}

Namespace

Definitions can be put in a namespace:

namespace foo {
    entity user {
        name;
        country;
    }

    struct point {
        x: integer;
        y: integer;
    }

    enum country {
        USA,
        DE,
        FR
    }
}

query get_users_by_country(c: foo.country) = foo.user @* { .country == c };

Features of namespaces:

  • No need to specify a full name within a namespace, i. e. can use country under namespace foo directly, not as foo.country.
  • Names of tables for entities and objects defined in a namespace contain the full name, e. g. the table for entity foo.user will be named c0.foo.user.
  • It is allowed to define namespace with same name multiple times with different inner definitions.

Anonymous namespace:

namespace {
    // some definitions
}

Can be used to apply an annotation to a set of definitions:

@mount('foo.bar')
namespace {
    entity user {}
    entity company {}
}

External

The @external annotation is used to access entities defined in other blockchains.

@external('foo') namespace {
    @log entity user {}
    @log entity company {}
}

@external('foo') @log entity city {}

 query get_all_users() = user @* {};

In this example, 'foo' is the name of an external blockchain. To be used in an @external annotation, a blockchain must be defined in the blockchain configuration (dependencies node).

Every blockchain has its chain_id, which is included in table names for entities and objects of that chain. If the blockchain 'foo' has chain_id = 123, the table for the entity user will be called c123.user.

Features:

  • External entities must be annotated with the @log annotation. This implies that those entities cannot have mutable attributes.
  • Values of external entities cannot be created or deleted.
  • Only entities, namespaces and imports can be annotated with @external.
  • When selecting values of an external entity (using at-expression), an implicit block height filter is applied, so the active blockchain can see only those blocks of the external blockchain whose height is lower than a specific value.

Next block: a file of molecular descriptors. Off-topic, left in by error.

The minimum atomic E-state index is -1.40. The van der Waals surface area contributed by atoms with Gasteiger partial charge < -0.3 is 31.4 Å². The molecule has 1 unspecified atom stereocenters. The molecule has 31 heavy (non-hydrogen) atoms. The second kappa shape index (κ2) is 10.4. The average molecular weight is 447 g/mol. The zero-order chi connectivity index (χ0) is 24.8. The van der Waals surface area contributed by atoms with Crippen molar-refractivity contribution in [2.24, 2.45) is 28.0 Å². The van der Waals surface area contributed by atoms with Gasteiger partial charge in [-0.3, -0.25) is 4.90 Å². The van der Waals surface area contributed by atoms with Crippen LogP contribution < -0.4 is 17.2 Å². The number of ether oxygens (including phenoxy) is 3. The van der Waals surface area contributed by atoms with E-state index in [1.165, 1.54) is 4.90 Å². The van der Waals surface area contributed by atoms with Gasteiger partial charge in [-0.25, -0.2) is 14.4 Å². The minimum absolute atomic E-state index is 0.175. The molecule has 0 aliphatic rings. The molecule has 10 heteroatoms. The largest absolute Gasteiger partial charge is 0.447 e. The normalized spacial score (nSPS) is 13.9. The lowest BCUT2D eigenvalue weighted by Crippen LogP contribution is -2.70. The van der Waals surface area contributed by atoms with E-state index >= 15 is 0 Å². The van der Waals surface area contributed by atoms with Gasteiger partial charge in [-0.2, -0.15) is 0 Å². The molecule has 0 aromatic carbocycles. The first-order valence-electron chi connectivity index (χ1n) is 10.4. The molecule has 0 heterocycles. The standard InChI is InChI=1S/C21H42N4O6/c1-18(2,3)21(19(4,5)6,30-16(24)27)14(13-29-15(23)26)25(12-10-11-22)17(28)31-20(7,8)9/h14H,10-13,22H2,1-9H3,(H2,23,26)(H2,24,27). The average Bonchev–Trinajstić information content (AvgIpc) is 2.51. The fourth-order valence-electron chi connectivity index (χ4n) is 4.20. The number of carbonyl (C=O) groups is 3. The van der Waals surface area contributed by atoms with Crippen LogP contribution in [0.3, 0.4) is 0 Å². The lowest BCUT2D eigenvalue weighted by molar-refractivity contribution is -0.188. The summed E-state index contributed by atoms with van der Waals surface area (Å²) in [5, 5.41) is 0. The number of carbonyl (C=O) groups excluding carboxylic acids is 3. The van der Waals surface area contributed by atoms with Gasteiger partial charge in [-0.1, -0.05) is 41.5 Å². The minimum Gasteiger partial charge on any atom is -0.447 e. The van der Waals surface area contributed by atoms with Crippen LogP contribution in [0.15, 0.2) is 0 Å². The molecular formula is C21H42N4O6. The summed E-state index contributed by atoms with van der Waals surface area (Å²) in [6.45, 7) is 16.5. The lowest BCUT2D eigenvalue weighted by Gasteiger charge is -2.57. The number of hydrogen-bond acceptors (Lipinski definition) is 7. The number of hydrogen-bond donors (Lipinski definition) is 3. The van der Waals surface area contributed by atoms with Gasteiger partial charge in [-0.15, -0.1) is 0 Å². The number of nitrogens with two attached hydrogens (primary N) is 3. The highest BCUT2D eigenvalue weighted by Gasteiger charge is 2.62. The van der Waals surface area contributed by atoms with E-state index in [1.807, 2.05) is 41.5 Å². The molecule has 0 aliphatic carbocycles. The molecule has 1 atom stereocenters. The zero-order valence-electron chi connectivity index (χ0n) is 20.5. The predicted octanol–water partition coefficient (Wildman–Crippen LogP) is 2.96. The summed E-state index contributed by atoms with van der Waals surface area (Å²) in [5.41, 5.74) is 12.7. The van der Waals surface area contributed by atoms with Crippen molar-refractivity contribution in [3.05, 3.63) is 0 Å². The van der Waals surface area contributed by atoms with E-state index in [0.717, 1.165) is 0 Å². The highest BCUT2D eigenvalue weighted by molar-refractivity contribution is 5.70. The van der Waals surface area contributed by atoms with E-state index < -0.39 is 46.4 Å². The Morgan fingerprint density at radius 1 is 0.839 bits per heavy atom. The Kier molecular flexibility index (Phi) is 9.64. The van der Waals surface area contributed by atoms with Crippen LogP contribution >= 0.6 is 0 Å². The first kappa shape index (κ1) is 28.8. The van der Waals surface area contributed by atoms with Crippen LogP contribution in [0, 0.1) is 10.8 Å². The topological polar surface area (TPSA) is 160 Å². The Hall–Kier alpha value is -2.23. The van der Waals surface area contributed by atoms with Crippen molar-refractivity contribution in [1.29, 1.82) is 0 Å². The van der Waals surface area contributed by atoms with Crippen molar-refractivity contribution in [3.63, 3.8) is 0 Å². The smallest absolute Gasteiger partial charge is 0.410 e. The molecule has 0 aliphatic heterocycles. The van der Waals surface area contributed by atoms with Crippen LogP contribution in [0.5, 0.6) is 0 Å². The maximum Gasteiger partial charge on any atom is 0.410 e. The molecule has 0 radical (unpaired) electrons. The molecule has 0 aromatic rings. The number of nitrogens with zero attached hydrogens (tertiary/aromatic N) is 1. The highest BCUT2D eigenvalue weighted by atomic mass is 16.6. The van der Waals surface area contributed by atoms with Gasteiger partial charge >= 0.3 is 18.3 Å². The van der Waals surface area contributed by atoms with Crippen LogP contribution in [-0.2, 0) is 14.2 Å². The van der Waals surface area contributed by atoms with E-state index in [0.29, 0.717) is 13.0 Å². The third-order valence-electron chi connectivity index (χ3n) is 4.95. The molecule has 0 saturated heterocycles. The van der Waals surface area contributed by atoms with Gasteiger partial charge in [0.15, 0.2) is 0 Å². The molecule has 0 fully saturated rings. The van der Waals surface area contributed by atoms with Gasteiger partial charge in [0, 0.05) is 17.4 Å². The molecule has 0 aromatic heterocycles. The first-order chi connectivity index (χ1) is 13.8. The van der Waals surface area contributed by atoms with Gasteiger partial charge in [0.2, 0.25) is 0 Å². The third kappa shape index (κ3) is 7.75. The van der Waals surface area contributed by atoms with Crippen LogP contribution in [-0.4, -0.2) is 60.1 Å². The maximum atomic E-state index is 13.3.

• Every blockchain stores the structure of its entities in meta-information tables. When a blockchain is started, the meta-information of all involved external blockchains is verified to make sure that all declared external entities exist and have declared attributes.

External modules

A module can be annotated with the @external with no arguments:

@external module;

@log entity user {}
@log entity company {}

An external module:

  • can contain only namespaces, entities (annotated with @log) and imports of other external modules;
  • can be imported as a regular or an external module.

Regular import: entities defined in the module ext belong to the current blockchain.

import ext;

External import: entities defined in the module ext are imported as external entities from the chain foo.

@external('foo') import ext;

Transactions and blocks

To access blocks and transactions of an external blockchian, a special syntax is used:

 @external('foo') namespace foo {
     entity transaction;
     entity block;
 }

function get_foo_transactions(): list<foo.transaction> = foo.transaction @* {};
function get_foo_blocks(): list<foo.block> = foo.block @* {};
  • External and non-external transactions/blocks are distinct, incompatible types.
  • When selecting external transactions or blocks, an implicit height filter is applied (like for external entities).

Entities transaction and block of an external chain can be accessed also via an external module:

@external('foo') import ext;

function get_foo_transactions(): list<ext.transaction> = ext.transaction @* {};
function get_foo_blocks(): list<ext.block> = ext.block @* {};

The entities are implicitly added to the module’s namespace and can be accessed by its import alias.

Mount names

Entities, objects, operations and queries have mount names:

  • for entities and objects, those names are the SQL table names where the data is stored
  • for operations and queries, a mount name is used to invoke an operation or a query from the outside

By default, a mount name is defined by a fully-qualified name of a definition:

namespace foo {
    namespace bar {
        entity user {}
    }
}

The mount name for the entity user is foo.bar.user.

To specify a custom mount name, @mount annotation is used:

@mount('foo.bar.user')
entity user {}

The @mount annotation can be specified for entities, objects, operations and queries.

In addition, it can be specified for a namespace:

@mount('foo.bar')
namespace ns {
    entity user {}
}

or a module:

@mount('foo.bar')
module;

entity user {}

In both cases, the mount name of user is foo.bar.user.

A mount name can be relative to the context mount name. For example, when defined in a namespace

@mount('a.b.c')
namespace ns {
    entity user {}
}

entity user will have following mount names when annotated with @mount:

  • @mount('.d.user') -> a.b.c.d.user
  • @mount('^.user') -> a.b.user
  • @mount('^^.x.user') -> a.x.user

Special character . appends names to the context mount name, and ^ removes the last part from the context mount name.

A mount name can end with ., in that case the name of the definition is appended to the mount name:

@mount('foo.')
entity user {}      // mount name = "foo.user"

@mount('foo')
entity user {}      // mount name = "foo"